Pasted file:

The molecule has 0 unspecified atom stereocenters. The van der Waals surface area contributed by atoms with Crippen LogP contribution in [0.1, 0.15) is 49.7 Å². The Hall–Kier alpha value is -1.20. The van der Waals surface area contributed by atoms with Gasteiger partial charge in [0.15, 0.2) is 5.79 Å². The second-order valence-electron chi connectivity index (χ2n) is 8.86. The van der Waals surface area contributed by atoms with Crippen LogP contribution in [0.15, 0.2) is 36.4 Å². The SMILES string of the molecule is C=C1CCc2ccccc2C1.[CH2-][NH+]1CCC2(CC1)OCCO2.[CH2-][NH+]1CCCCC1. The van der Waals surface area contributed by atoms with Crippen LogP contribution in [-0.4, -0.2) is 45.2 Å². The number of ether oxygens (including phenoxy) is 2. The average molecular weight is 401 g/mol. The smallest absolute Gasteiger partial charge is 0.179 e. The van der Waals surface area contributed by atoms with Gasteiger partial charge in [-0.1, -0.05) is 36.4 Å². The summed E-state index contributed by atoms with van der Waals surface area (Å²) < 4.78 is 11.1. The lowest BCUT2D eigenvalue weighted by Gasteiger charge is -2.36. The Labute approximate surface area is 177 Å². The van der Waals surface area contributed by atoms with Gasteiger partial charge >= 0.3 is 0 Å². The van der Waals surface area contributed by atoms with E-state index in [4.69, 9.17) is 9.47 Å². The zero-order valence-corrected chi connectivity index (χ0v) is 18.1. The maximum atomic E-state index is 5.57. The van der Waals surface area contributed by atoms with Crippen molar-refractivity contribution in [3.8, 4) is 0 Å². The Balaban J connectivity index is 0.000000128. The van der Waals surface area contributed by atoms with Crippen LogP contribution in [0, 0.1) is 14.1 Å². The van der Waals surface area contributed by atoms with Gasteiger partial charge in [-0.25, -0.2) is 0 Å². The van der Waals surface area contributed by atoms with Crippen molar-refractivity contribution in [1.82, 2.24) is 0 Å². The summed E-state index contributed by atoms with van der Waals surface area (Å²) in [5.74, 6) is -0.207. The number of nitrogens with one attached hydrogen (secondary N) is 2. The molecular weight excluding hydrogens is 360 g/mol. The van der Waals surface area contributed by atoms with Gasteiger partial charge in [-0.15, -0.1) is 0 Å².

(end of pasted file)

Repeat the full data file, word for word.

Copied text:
The molecule has 0 unspecified atom stereocenters. The van der Waals surface area contributed by atoms with Crippen LogP contribution in [0.1, 0.15) is 49.7 Å². The Hall–Kier alpha value is -1.20. The van der Waals surface area contributed by atoms with Gasteiger partial charge in [0.15, 0.2) is 5.79 Å². The second-order valence-electron chi connectivity index (χ2n) is 8.86. The van der Waals surface area contributed by atoms with Crippen LogP contribution in [0.15, 0.2) is 36.4 Å². The SMILES string of the molecule is C=C1CCc2ccccc2C1.[CH2-][NH+]1CCC2(CC1)OCCO2.[CH2-][NH+]1CCCCC1. The van der Waals surface area contributed by atoms with Crippen LogP contribution in [-0.4, -0.2) is 45.2 Å². The number of ether oxygens (including phenoxy) is 2. The average molecular weight is 401 g/mol. The smallest absolute Gasteiger partial charge is 0.179 e. The van der Waals surface area contributed by atoms with Gasteiger partial charge in [-0.1, -0.05) is 36.4 Å². The summed E-state index contributed by atoms with van der Waals surface area (Å²) < 4.78 is 11.1. The lowest BCUT2D eigenvalue weighted by Gasteiger charge is -2.36. The Labute approximate surface area is 177 Å². The van der Waals surface area contributed by atoms with Gasteiger partial charge >= 0.3 is 0 Å². The van der Waals surface area contributed by atoms with E-state index in [4.69, 9.17) is 9.47 Å². The zero-order valence-corrected chi connectivity index (χ0v) is 18.1. The maximum atomic E-state index is 5.57. The van der Waals surface area contributed by atoms with Crippen molar-refractivity contribution in [3.8, 4) is 0 Å². The Balaban J connectivity index is 0.000000128. The van der Waals surface area contributed by atoms with Crippen LogP contribution in [0, 0.1) is 14.1 Å². The van der Waals surface area contributed by atoms with Gasteiger partial charge in [-0.25, -0.2) is 0 Å². The van der Waals surface area contributed by atoms with Crippen molar-refractivity contribution in [1.82, 2.24) is 0 Å². The summed E-state index contributed by atoms with van der Waals surface area (Å²) in [5.74, 6) is -0.207. The number of nitrogens with one attached hydrogen (secondary N) is 2. The molecular weight excluding hydrogens is 360 g/mol. The van der Waals surface area contributed by atoms with Gasteiger partial charge in [-0.15, -0.1) is 0 Å².